By Fred Kofman
Philosopher and Vice President at Linkedin
[pullquote align=”normal” cite=”Nathaniel Branden”]Living consciously is a state of being mentally active rather than passive. It is the ability to look at the world through fresh eyes. It is intelligence taking joy in its own function. Living consciously is seeking to be aware of everything that bears on our interests, actions, values, purposes, and goals. It is the willingness to confront facts, pleasant or unpleasant. It is the desire to discover our mistakes and correct them… It is the quest to keep expanding our awareness and understanding, both of the world external to self and of the world within.[/pullquote]
What tastes good is not always good, and what is good does not always taste good. That’s why you need a science of nutrition. If you eat automatically, guided by instinct, you will get in trouble. To grow healthy and strong you need to eat consciously.
What feels good is not always good, and what is good does not always feel good. That’s why you need a science of action. If you act automatically, guided by instinct, you will get in trouble. To grow happy and successful you need to act consciously.
Conscious or Unconscious?
The opposite of consciousness is not unconsciousness but automatism. Acting unconsciously means acting like a robot, programmed by instinct or rote.
Have you ever been going down the highway engaged in a conversation or daydreaming, only to realize that you missed your exit? You didn’t literally lose consciousness, but you focused your awareness on something other than driving, trusting your instinctive “autopilot”. Relevant details, such as your location and the actions needed to reach your goal, receded to the background of your mind. Your eyes were open, but you didn’t see.
This is a poor way to drive—and an even poorer way to live.
Consciousness is the ability to experience reality, to be aware of our inner and outer worlds. It allows us to adapt to our environment and act to promote our lives. All living beings possess consciousness, but human beings have a unique kind. Unlike plants and other animals, we can think and act beyond instinctual drives and conditioning. We can be autonomous (from the Greek, “self-governing”). While this autonomy is a possibility, it is not a given. We must develop it through conscious choices.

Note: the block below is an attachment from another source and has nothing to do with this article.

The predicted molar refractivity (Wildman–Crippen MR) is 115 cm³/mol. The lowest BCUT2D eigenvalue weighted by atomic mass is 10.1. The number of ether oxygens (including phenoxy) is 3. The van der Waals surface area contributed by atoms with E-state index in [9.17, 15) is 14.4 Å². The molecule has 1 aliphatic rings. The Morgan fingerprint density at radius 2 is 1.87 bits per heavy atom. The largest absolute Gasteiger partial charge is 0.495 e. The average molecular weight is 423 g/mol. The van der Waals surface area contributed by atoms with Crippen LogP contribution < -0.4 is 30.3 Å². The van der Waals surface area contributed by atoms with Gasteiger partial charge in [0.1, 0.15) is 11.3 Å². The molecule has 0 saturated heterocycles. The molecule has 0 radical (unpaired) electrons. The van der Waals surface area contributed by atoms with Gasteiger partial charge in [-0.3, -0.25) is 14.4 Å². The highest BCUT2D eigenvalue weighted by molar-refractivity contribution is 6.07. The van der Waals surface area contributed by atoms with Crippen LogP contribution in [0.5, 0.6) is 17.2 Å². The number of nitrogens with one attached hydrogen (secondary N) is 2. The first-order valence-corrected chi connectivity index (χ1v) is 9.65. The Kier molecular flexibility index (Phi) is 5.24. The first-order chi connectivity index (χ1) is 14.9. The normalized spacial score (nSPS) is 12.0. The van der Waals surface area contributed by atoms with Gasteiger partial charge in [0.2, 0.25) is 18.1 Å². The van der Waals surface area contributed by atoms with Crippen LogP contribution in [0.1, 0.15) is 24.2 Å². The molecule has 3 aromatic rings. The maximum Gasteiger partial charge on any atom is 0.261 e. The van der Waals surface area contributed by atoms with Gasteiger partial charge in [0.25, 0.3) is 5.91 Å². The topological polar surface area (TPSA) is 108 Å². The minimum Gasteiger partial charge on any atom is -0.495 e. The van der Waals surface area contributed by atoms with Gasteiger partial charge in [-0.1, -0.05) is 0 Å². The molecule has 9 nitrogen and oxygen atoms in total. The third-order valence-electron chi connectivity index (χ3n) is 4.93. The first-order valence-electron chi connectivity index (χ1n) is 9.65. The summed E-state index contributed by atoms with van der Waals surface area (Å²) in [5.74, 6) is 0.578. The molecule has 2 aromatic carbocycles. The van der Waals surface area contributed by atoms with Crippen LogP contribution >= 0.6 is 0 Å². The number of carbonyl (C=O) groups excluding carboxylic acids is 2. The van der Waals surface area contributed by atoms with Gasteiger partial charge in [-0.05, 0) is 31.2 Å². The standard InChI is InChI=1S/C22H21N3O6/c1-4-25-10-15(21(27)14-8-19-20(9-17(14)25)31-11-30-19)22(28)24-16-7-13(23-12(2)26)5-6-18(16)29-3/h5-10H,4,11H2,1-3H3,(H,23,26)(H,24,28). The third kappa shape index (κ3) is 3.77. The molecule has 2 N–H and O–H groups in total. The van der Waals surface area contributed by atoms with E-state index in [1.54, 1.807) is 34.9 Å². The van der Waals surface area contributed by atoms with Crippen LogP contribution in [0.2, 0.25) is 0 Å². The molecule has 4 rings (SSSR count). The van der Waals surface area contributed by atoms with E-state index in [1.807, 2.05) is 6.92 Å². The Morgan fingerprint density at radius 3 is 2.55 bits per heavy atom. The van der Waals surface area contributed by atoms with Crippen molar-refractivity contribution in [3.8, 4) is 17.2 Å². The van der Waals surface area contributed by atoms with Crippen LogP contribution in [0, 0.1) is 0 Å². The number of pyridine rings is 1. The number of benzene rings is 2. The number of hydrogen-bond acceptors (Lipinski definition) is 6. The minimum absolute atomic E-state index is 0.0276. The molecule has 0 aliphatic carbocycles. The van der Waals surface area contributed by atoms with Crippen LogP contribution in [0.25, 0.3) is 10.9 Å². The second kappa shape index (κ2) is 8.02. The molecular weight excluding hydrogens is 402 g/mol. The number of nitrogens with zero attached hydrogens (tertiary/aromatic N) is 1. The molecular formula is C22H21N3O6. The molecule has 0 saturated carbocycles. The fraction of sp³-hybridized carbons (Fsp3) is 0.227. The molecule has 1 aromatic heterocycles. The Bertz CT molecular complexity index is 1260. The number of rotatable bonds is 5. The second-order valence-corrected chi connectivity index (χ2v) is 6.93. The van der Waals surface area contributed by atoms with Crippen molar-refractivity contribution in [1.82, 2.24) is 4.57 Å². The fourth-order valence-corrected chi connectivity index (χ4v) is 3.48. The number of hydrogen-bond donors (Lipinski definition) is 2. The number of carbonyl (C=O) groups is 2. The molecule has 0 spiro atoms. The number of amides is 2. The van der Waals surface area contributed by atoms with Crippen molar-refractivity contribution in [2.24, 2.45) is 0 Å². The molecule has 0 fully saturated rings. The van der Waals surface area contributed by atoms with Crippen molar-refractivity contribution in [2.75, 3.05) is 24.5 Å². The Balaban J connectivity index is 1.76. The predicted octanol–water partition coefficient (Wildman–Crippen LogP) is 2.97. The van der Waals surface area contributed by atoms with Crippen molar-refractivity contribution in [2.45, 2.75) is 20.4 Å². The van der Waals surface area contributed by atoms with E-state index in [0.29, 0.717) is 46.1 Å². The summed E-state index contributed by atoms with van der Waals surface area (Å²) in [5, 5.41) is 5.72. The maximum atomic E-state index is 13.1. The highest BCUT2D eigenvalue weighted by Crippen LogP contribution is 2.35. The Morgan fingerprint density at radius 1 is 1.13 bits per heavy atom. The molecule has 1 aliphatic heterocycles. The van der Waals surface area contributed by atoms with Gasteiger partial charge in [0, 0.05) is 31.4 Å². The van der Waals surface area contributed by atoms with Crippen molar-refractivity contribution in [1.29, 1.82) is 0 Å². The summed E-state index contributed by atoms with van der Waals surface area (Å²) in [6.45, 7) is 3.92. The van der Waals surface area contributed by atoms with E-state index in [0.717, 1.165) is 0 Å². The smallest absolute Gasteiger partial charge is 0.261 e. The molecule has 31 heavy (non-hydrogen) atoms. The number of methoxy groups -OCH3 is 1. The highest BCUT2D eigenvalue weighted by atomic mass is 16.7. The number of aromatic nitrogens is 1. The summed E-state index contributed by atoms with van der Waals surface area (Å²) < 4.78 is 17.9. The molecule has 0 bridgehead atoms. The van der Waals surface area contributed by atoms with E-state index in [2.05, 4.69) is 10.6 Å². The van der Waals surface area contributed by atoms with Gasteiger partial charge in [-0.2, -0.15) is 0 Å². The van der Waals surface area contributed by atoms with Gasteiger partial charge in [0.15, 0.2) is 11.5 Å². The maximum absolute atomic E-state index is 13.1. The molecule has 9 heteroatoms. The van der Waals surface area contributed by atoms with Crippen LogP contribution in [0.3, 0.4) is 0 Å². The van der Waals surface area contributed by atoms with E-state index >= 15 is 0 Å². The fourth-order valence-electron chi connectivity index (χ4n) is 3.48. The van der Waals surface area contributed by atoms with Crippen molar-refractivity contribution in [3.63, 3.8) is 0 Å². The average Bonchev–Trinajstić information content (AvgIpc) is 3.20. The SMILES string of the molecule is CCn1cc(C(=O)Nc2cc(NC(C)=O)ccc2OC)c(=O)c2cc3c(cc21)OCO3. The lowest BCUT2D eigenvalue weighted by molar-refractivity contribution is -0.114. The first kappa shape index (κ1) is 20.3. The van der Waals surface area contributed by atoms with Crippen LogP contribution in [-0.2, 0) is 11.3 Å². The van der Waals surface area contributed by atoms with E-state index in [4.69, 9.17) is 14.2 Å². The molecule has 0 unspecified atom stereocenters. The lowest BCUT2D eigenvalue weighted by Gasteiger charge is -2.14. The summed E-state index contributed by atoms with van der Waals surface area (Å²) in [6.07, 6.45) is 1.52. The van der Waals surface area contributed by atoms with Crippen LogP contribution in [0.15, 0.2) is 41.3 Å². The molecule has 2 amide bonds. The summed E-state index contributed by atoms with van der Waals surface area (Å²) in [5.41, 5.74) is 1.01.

To be conscious means to be awake, mindful. To live consciously means to be open to perceiving the world around and within us, to understand our circumstances, and to decide how to respond to them in ways that honor our needs, values, and goals. To be unconscious is to be asleep, mindless. To live unconsciously means to be driven by instincts and habitual patterns.
When we are more conscious, we can better perceive our surroundings, understand our situation, remember what’s important to us, and envision more possibilities for action to attain it. Consciousness enables us to face our circumstances and pursue our goals in alignment with our values. When we lose consciousness, we are swept away by instincts and habits that may not serve us. We pursue goals that are not conducive to our health and happiness, we act in ways that we regret later, and we produce results that hurt us and those we care about.
In this video you will see the introduction to the Linkedin’s Conscious Business Program, a program that will help work and live more consciously.
Find more exercises related to mindfulness at work here.
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